The Relational Dynamics of Enchantment and Sacralization
This volume revisits the concepts of enchantment and sacralization in light of perspectives which challenge the modern notion that man (alone) is the measure of all things. As Bruno Latour has argued, the battle against superstition entailed shifting power away from God/the gods to humans, thereby disqualifying the agency of all the other objects in the world. Might enchantment and sacralization be understood in other ways than through this battle between almighty gods and almighty humans? Might enchantment be understood to involve processes where power and control are not distributed so clearly and definitely?
Like social constructionists, Latour emphasizes that things are constructed; yet, like many other new materialists, such as Jane Bennett, Manuel De Landa and Karen Barad, he emphasizes that this construction is not the result of projecting meaning onto a passive and meaningless world, but a matter of compositional achievements, whereby assemblages of actants co-compose each other and frame, enable and delimit one another’s agency. This move recognizes the active and entangled participation of players beyond the humans versus God(s) framework that informed the modernist project. Understanding enchantment and sacralisation as compositionally and relationally constructed does not mean the same as understanding them as constructed by humans alone. What it means is one of the main questions posed in this book. In other words, if enchantment and sacralization are not understood (solely) in terms of projecting anthropocentric meaning onto mute objects, what are some promising alternative approaches – old and new - and what are their implications for how we understand modernity and for method and theory in the study of religion?
Published: Dec 15, 2016
This volume brings the study of ritual, religion, and spirituality into full conversation with agency, networks, and materiality. The result is a fascinating and insightful resource that casts new light on enchantment and sacralization, which become in the authors’ hands very useful analytical concepts. In a day when traditional notions of ‘religion’ have lost relevance, a new set of conceptual tools is important to develop. This book makes a splendid contribution.
Professor David Morgan, Duke University
This is a wonderful book. It draws on sophisticated cutting edge theory to provide significant new insights into ritual, enchantment, and religious practice. I particularly enjoyed the creative engagement with contemporary debates about ‘religion’ that draws us back to empirical studies of the ethical and moral challenges negotiated through the experience and practice of religion.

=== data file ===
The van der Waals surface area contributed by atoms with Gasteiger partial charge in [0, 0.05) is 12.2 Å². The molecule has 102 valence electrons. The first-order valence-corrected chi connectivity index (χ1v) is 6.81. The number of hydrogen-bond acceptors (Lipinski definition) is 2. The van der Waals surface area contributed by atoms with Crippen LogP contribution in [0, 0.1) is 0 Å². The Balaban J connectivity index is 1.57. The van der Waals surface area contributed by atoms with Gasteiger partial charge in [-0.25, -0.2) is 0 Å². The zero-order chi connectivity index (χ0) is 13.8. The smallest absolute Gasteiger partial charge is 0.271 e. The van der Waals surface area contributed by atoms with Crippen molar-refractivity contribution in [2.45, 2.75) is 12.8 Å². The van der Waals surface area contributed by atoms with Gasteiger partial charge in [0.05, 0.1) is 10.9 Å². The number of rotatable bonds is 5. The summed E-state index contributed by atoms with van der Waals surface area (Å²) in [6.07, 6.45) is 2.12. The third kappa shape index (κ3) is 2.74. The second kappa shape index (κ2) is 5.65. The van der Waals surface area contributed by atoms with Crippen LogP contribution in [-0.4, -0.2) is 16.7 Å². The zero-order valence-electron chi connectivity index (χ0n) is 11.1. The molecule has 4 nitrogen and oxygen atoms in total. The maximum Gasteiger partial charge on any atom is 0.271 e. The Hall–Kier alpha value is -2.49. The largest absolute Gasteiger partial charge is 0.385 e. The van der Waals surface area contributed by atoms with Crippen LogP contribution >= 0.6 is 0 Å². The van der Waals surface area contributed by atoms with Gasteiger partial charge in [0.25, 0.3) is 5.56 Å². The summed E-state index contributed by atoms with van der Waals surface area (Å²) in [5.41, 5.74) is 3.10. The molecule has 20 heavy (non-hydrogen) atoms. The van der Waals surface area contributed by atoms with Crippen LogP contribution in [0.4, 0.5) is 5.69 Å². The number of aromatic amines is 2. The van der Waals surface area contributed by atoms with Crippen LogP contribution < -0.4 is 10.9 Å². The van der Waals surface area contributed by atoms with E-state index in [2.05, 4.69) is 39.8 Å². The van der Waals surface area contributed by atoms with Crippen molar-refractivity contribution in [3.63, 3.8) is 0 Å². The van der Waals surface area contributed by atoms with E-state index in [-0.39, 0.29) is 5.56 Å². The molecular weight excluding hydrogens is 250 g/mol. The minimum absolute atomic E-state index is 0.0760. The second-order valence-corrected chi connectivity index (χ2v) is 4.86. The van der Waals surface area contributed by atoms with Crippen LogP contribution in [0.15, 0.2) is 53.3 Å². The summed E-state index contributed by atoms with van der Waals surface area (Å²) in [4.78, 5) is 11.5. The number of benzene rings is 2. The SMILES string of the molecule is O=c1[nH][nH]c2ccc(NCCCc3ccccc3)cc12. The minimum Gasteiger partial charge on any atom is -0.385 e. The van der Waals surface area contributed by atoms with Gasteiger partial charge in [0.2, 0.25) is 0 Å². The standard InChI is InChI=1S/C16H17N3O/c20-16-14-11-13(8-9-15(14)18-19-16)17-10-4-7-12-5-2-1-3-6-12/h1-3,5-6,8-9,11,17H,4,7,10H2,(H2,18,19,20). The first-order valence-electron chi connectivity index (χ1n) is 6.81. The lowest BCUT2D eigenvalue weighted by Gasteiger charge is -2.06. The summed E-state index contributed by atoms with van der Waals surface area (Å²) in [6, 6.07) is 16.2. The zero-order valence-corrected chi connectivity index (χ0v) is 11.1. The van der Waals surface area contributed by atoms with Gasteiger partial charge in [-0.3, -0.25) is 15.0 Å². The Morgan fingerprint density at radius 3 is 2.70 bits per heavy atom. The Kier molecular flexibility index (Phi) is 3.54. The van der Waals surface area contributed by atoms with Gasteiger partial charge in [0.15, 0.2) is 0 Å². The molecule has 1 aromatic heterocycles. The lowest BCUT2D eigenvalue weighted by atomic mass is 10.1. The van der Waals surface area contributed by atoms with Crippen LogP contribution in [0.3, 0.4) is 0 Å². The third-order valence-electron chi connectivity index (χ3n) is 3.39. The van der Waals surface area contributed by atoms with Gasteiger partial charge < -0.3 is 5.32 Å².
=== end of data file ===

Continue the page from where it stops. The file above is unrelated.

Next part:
Professor Douglas Ezzy, University of Tasmania; President: Australian Association for the Study of Religion; Editor: Journal for the Academic Study of Religion
Invoking the previously exorcised “religious” terms, enchantment and sacralisation, this radical volume experiments with re-positioning religion and the study of religion as relational encounters. Facing down some suffocating polemics, the contributors demonstrate what may be achieved by allowing new possibilities to emerge from dialogue, reflection and a willingness to learn.
Professor Graham Harvey, The Open University
If your academic interests include Bruno Latour, vernacular religion, materiality in religion, ritual, enchantment, or animism, then this book is a must-have for your collection. However, even if these topics fall outside of your normal research areas, I would recommend this book if for no other reason than to see some ways in which the field of religious studies is being reconfigured.
Overall, this is an excellent book. It is not only approachable from several different fields, but leaves the reader with multiple perspectives from which to further investigate the enchantment of new materialism.
This collection is a major contribution to the emerging field of enchantment studies, with papers that are almost uniformly interesting and innovative.